p.35. Love and tolerate your neighbour, which means anyone in your life.
Angel Card: Love - after reading and copying notes by Chang San Feng. He ends with ‘Love people.’
“Give love and unconditional acceptance to those you encounter, and notice what happens.” - Wayne Dyer.
“One who obeys the will of Heaven will practice universal love.” - Mo Zi, Warring States Period (The Little Book of Chinese Proverbs, compiled by Jonathan Clements, p.103). The Will of Heaven in Chinese is ‘T’ien-ming.’
War: You must instil in the enemy not just the fear of dying but the fear of grotesque wounds.
Attack on all sides. Make sure you have greater numbers by dividing the enemy - leading them astray. Napoleon won by suddenly shocking the enemy. He never stops, never rests and doesn’t give up. He fights at all times of the day and he is in the thick of battle, encouraging his adoring soldiers, giving them faith and confidence.
In the American series The O.C., Ryan (Benjamin McKenzie) is avoiding a guy who keeps trying to start a fight with him. Sandy says he’s glad he is using his brains instead of muscles, avoiding trouble.
Sandy (Peter Gallagher): You’ve got to keep walking away because whatever is making him angry, it isn’t you.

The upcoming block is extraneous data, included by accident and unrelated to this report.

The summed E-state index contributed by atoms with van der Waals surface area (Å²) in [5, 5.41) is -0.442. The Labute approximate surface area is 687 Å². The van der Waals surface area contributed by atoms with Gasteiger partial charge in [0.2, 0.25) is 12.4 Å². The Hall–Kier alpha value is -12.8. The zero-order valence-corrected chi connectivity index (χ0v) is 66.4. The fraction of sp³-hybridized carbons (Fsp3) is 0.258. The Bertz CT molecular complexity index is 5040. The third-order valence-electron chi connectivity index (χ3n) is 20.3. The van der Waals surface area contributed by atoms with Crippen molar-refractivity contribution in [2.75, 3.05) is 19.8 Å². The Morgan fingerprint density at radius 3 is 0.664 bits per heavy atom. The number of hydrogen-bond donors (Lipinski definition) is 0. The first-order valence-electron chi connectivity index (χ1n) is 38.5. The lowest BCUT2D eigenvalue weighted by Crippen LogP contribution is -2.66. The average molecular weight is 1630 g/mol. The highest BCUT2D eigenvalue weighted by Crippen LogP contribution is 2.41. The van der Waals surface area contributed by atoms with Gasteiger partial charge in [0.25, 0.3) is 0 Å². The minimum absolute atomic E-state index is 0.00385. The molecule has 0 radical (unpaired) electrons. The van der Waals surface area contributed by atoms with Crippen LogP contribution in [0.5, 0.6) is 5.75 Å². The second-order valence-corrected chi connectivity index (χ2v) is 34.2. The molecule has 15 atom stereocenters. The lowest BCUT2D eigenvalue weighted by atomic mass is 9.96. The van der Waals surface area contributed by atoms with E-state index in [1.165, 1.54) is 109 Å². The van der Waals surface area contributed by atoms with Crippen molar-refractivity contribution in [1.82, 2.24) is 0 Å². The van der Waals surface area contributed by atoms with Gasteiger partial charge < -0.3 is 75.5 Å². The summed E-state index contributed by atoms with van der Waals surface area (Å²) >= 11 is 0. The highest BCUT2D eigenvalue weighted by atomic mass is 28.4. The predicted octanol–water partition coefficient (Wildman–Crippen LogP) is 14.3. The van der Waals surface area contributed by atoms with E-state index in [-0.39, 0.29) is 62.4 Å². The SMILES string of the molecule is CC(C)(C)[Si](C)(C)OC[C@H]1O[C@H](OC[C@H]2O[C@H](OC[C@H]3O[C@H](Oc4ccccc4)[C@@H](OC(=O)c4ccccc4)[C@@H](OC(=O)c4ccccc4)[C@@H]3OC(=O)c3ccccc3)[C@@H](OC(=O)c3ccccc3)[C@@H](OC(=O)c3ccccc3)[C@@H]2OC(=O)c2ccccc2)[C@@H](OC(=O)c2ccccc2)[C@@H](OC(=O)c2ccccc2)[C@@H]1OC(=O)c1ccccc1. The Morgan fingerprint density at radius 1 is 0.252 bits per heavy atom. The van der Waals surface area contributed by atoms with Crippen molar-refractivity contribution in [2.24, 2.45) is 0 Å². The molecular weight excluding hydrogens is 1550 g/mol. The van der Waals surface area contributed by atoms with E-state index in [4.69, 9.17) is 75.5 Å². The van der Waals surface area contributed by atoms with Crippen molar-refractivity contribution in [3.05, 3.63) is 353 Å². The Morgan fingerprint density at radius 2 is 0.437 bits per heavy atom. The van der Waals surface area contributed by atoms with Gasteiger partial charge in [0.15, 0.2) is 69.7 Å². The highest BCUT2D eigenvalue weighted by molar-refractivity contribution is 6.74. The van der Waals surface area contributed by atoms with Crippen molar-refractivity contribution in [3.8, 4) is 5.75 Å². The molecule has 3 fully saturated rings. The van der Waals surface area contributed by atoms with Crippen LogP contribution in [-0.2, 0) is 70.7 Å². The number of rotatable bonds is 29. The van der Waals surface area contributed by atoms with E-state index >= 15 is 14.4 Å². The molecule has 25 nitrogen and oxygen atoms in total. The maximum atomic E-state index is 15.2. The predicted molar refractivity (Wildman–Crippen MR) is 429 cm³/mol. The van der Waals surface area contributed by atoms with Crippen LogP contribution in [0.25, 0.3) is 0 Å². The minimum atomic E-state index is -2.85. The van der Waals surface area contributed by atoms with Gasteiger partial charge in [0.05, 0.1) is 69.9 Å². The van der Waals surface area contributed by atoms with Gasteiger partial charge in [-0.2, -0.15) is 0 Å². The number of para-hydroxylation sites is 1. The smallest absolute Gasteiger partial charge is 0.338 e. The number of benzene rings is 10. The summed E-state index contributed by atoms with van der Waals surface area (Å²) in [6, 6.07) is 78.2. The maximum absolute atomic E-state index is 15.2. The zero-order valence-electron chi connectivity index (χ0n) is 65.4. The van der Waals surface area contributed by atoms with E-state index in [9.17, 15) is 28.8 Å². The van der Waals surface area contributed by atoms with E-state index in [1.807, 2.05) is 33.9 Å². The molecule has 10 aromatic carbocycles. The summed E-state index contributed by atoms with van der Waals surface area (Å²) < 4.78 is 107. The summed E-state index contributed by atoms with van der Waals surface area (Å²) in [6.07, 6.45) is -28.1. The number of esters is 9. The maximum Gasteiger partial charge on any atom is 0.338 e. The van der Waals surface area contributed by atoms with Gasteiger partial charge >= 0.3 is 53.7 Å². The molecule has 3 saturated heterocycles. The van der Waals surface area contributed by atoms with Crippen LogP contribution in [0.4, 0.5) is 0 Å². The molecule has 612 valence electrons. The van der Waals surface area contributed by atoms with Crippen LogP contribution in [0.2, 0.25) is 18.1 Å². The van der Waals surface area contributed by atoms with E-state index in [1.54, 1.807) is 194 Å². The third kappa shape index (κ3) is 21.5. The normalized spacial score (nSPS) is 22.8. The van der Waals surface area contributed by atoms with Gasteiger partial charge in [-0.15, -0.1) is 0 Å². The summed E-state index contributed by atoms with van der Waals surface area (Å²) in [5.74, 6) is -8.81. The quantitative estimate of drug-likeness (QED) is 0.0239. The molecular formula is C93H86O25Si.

Then, the guy kidnaps his girlfriend and challenges him to come and fight to get her back. However, he cannot afford to get in a fight because he could end up in jail having been in too much trouble in the past. Ryan goes there with a strategy and calls his bluff. He picks up a piece of wood and hands it to the guy, saying something like, ‘OK, if you want a fight, bash my face in with this because I can’t fight. But, you have to tell me if you’re going to do it.’ (Because only then will he allow him to do it?). The guy says he’s crazy and leaves with his mates. It turns out that the guy picking a fight with Ryan was bribing his girlfriend Marisa (Mischa Barton) not to hurt him. It is better to take your aggression out on a punch-bag as Ryan does at home after the event.
In Rumble in the Bronx (directed by Stanley Tong, 1995), Keung (Jackie Chan) tells a New York biker gang: “You can spend your life beating up people...don’t you know you’re the sons of society?”